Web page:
• Cure for in-car interference from Wi-Fi (besides turning off Wi-Fi)
  • Multimedia messaging
  • 3G

Even before the iPhone was introduced at Macworld 2007, the world (not limited to Mac aficionados) couldn’t contain the excitement. What would the iPhone look like? What features would it have? How much storage? What would the interface be like?

One thing was not a secret: the iPhone combines a mobile phone, widescreen iPod with touch control, and a PDA in one lightweight handheld device – and it would be different from anything previously available.

In launching the iPhone this past June, Steve Jobs, Apple’s CEO, told the world: “iPhone is a revolutionary and magical product that is literally five years ahead of any other mobile phone. We are all born with the ultimate pointing device — our fingers — and iPhone uses them to create the most revolutionary user interface since the mouse.”


BMW quickly got on the iPhone bandwagon, sending out a news release announcing full iPhone compatibility with Bluetooth-equipped BMWs a few days after the iPhone’s launch. BMW promises compatibility on “most” BMW Assist-equipped models with Bluetooth handsfree calling manufactured starting in October 2004 (for the 7er as of March 2005 production). In addition, BMW promised compatibility for the “6FL” factory iPod/USB interface (http://www.bmwcca.org/node/7241) but was silent on the dealer-installed MOST bus interface for the iPod.

BMW was the first auto maker to offer an iPod connection in its cars as well as the first to offer Bluetooth for in-car handsfree calling.

In the car, the phone itself is easy to use, both as a phone and a music player. The driver can make and receive phone calls from the MFL (Multifunktion Lenkrad or steering wheel) as well as from iDrive or the MID (Multi-Information Display), depending on how the car is equipped. If the car has Voice Command functionality, this can be used to place calls as well. The iPhone clearly differentiates between home, work, and mobile numbers by displaying “home,” “work,” and “mobile” on the car’s display. Drivers in BMWs with iDrive and a CCC (Car Communication Computer) can utilize the car’s speech-to-text conversion and specify the location by saying either “Dial Franz Klammer home” or “Dial Franz Klammer mobile.”

To use as a music player, simply use the iPod adapter cable, which provides full integration. The cable has an iPod docking connector on one end and separate cables on the other end for connection to the vehicle’s AUX IN jack and USB connector. This permits full control via the iDrive display or MID. BMW owners will find the iPod experience far more satisfying with iDrive because the Bordmonitor provides full information and makes navigation through the iPod’s music content that much easier. We haven’t tested the iPhone with the MOST bus adapter but we will do so shortly and report.


The iPhone, as revolutionary as it appears, is not the first touchscreen of its kind. LG and HTC beat Apple to the punch with the Prada and Touch respectively (curiously enough, Apple introduced the iPod touch a few weeks ago, no word yet from the trademark attorneys on this). But the iPod wasn’t the first music player either; it just turned out to be the coolest, easiest to use device with better infrastructure (iTunes) behind it. The iPhone ups the ante in the mobile phone multi-function space, with optical-quality glass and a 3.5″ display, and software that allows users to control the iPhone with a tap, flick, or pinch of the fingers. However clever this may be, the lack of a real (thumb-operated) keyboard may be a glaring weakness, as more and more users see such devices as e-mail and SMS appliances. Although some claim lightning speeds, I have found that I can type out a message much faster on a BlackBerry or Palm with full keyboard and that I only make errors when using the iPhone.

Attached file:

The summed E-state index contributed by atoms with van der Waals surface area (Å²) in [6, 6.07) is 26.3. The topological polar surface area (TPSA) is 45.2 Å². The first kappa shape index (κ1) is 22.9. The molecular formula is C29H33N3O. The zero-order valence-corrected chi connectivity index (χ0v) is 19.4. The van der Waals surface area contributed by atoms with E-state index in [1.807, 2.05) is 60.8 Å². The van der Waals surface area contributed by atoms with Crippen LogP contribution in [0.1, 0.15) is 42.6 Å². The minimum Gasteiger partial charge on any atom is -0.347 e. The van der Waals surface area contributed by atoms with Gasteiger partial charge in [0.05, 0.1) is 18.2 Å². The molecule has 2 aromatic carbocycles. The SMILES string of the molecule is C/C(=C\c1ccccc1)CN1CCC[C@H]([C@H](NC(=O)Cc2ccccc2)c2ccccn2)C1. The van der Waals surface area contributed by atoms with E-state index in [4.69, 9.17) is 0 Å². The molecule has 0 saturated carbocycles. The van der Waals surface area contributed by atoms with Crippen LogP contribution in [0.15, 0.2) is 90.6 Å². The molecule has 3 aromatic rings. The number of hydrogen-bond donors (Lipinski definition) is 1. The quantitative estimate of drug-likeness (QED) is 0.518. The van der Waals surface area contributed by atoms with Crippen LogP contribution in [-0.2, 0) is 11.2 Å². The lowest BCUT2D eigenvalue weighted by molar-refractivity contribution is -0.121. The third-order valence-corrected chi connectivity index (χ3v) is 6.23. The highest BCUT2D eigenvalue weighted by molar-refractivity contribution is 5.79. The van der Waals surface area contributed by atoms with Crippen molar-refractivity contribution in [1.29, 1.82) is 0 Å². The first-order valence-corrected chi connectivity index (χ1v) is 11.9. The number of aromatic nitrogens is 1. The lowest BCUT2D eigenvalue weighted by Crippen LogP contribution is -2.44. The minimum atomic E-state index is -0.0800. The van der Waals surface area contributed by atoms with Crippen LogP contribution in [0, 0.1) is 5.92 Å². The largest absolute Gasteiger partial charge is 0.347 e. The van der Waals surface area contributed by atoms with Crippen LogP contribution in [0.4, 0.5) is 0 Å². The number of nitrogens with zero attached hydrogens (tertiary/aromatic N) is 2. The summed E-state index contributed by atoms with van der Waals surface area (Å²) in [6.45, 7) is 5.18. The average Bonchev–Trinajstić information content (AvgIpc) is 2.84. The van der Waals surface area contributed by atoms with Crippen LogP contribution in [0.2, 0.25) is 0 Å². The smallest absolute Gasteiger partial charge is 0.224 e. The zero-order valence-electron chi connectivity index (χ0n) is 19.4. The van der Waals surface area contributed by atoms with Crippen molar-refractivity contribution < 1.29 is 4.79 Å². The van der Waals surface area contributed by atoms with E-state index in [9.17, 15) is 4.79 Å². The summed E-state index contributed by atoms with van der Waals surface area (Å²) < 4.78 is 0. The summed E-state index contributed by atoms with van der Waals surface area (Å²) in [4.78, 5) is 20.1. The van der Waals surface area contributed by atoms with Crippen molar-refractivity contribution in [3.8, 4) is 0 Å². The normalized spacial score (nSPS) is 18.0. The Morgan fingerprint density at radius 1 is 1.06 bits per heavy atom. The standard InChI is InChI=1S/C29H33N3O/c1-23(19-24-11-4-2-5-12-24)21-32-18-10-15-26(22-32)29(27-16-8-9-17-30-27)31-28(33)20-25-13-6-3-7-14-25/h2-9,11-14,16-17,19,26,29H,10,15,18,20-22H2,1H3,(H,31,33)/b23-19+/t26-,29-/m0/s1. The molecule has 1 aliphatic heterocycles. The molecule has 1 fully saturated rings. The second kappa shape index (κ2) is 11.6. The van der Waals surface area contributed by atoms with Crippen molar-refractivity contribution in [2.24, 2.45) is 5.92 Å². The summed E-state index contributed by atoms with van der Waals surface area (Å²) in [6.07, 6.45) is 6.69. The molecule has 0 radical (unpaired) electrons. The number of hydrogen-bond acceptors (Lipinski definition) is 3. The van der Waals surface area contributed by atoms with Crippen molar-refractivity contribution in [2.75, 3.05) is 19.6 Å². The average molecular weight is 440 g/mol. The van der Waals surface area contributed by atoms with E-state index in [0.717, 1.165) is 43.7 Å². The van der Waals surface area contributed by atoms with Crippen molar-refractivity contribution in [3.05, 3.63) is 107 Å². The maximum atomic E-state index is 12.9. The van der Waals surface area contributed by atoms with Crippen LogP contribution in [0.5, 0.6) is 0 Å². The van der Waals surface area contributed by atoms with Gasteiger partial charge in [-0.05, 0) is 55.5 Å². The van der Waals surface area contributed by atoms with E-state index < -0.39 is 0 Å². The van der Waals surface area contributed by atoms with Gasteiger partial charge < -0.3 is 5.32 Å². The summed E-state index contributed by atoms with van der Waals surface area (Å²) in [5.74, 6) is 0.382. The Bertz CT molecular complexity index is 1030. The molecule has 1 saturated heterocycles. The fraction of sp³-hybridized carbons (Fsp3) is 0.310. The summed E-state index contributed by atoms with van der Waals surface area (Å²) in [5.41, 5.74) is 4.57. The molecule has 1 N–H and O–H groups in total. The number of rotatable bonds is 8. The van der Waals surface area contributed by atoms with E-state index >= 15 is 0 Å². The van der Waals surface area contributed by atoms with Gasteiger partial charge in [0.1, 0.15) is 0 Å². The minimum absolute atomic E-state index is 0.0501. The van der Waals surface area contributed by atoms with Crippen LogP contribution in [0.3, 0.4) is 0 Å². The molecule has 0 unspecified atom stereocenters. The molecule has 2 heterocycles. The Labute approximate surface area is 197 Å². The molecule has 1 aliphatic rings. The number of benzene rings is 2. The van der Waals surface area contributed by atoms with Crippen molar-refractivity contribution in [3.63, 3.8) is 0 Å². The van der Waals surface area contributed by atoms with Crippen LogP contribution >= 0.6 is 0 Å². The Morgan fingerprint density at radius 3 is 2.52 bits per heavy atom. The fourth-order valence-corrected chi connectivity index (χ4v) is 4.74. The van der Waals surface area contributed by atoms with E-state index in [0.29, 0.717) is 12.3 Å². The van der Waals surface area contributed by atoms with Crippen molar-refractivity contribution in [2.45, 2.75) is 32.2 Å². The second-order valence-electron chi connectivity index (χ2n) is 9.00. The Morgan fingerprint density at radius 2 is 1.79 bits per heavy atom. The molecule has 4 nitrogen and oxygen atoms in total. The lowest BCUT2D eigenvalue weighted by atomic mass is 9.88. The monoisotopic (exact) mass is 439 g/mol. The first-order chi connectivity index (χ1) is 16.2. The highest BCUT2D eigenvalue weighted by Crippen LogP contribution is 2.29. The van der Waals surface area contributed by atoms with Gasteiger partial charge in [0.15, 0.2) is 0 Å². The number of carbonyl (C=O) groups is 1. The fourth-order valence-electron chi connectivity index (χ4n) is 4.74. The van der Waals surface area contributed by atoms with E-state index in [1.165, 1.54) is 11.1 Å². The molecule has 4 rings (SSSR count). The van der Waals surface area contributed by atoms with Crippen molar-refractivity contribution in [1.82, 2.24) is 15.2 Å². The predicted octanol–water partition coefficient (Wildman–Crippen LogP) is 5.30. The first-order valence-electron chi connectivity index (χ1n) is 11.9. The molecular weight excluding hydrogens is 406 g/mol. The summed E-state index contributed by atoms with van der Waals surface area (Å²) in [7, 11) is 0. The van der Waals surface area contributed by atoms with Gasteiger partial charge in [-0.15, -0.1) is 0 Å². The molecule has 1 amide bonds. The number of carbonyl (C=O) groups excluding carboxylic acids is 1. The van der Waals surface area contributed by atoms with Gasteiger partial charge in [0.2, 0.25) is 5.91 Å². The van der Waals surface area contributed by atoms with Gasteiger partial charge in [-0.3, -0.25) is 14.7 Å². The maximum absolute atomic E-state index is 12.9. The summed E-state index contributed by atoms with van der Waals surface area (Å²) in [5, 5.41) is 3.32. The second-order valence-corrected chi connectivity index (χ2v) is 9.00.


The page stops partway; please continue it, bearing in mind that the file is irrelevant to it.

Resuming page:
Apple isn’t the first to provide visual voicemail, either. A quick search using Google revealed that dozens of companies already offer what Apple calls an “industry first”; in fact, I have been using SimulSays, a free, downloadable visual voicemail application for newer BlackBerry devices, that provides functionality virtually identical to what Apple delivers with the iPhone.

The iPhone, introduced with a choice of four or eight gigabytes of storage (the four gigabyte model was discontinued recently), won’t replace most people’s iPods, since many users have filled their 30- or 80-gigabyte drives with favorite music.

And the corporate world isn’t quite rolling out the welcome mat either. Many companies and government agencies don’t like iPods to begin with, since they see them as just another external storage device that could allow a person to walk out the door with gigabytes of confidential information.

Many drivers, myself included, experienced significant interference and poor voice quality when using the iPhone in the car. This was largely resolved by turning off the iPhone’s Wi-Fi radio, which apparently causes the interference. However, because Wi-Fi is an essential piece of the puzzle, having to turn it on and off is inconvenient and Apple should come up with a better solution to eliminate such interference.

Many purchasers of the iPhone may not realize the ins and outs of how the phone works, especially when it comes to the data side. The media (for one example, see the New York Times) is full of recent reports that Apple iPhone customers found thousands of dollars of data roaming charges on their bills when they traveled internationally, even though they didn’t use the phone to check mail (it checks mail automatically). BlackBerry users can sign up for a flat monthly rate for international roaming; this is not available to iPhone users. Disable your e-mail feature if you don’t want to see a bill that would eat up half of your European Delivery savings on a new BMW.